Four years ago on the 6th April, hundreds of British Tamils burst onto the streets of Westminster, outraged at the massacre of Tamils in the North-East. An unprecedented, global, mass mobilisation of the Tamils followed. The protesters’ demands were encapsulated within the slogan: “Stop Genocide. Free Tamil Eelam”. Four years on however, with the decimation of the Vanni, the military defeat of the Tamil armed resistance movement, and the on-going persecution of the Tamil people in the North-East, the absolute objective of the protesters evidently failed. Yet nonetheless the 2009 protests remain a milestone in the long Tamil struggle – a defining moment that seeded the next generation of Tamil activists.
The significance is not merely in the sheer numbers of those who came out onto the streets or that they returned day after day – many losing jobs and failing exams as a result – but that the protests dispelled long-standing attempts to negate the Eelam Tamil nation’s political identity, by arguing it was antithetically divided along age, class, caste, village, gender or homeland versus diaspora lines. The row of Tamil mothers blockading Westminster bridge with a line of pushchairs, the grandfather participating in a sit down protest, and the female university students shouting through loudspeakers, could no longer be dismissed as ‘radicalised’ angry young men.
The theory of a great crevice dividing the homeland and the diaspora also proved untenable. The diaspora displayed itself to be an ever-evolving transnational extension of the homeland that is defined by the oppression of the Sri Lankan state, be it through the entrenched state discrimination that resulted in the economic migrants of the 60s-70s or the violence that results in refugees right to the current day. Whilst economic stability, social foothold and the security of a non-Sri Lankan passport empowered the second generation Tamil youth to take a lead, the protests included a new first generation of Tamils, who had more recently sought asylum or come abroad in search of educational and employment opportunities not available in Sri Lanka. The case reports of torture in returned asylum seekers and Tamil students stand as distressing evidence of this. It is also often forgotten that as the days went by, many Tamils in the diaspora were protesting whilst mourning for the loss of immediate loved ones back home. Indeed, it is a macabre irony that as the violence escalated in 2009, it was the ‘disconnected’ diaspora that provided one of the most accurate reflections of life on the ground, and warnings of what was yet to come.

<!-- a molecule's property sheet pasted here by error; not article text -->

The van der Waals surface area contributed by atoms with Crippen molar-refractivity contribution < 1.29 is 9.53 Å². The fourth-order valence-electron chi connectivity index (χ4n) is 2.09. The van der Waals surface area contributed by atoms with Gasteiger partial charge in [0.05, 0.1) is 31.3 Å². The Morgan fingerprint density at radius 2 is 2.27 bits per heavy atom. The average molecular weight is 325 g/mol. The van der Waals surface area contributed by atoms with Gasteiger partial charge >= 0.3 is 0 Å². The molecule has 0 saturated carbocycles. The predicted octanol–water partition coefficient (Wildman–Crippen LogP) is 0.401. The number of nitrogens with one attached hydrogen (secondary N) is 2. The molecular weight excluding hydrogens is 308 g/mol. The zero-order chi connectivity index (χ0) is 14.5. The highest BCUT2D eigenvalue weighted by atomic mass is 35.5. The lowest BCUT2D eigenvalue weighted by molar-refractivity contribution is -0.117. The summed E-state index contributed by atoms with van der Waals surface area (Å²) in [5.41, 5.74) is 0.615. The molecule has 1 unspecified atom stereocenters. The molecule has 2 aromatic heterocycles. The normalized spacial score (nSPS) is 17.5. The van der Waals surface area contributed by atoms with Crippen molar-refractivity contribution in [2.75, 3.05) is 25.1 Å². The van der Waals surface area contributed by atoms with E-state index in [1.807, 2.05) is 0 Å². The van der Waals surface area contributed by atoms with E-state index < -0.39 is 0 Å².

The 2009 protests broke out in the context of the proscription of the LTTE and associated arrests, and thus fighting the ‘terrorist’ slur became a pre-requisite to the right to protest. For years the majority’s political aspirations had been marginalised as ‘extremist’ by a cohort of international actors and vocal handful of Tamil ones. A palpable sense of fear prevailed, as the diaspora found itself criminalised as ‘terrorist sympathisers and fund-raisers’. Whilst the protesters’ demands were ignored, their unprecedented defiance, could not be. Despite persistent attempts by the police to arrest protesters with ‘terrorist paraphernalia’,‘Stop Genocide’ placards, t-shirts of the LTTE leader Velupillai Prabhakaran, and a red-yellow sea of Tamil Eelam flags became the iconic images of the 2009 protests, and by extension, an uncensored illustration of Tamil political aspirations. It is a cogent point that for all the allegations of LTTE coercion and intimidation of the diaspora, the largest and most uninhibited display of Tamil nationalism came at a time when arguably the LTTE’s focus on diaspora activity was at its least.
What was long dismissed or vilified as ‘extremist ideology’, proved to be not only irrefutably ubiquitous but a rationale response to legitimate grievances. The nation had come together and its voice was clear: resistance in the face of genocide and the Eelam Tamil nation’s right to self determination – the same two threads that formed and remain the basis of the Tamil struggle today. As the anti-Tamil policies and the civil disobedience movement defined one generation, and the anti-Tamil pogroms and the emergence of armed resistance movements defined another, the new generation of activists – an increasingly well connected blend of Tamil youth living in the North-East, as well as first, second and third generation youth living abroad – is defined by 2009. As this generation comes to the fore, it is looking to the international community for justice, accountability, and a political solution that will ensure Tamils’ security. Four years on however, as Sri Lanka runs amok on the global stage and the structural genocide of the homeland continues, that new generation has seen little progress on either front, and their struggle continues.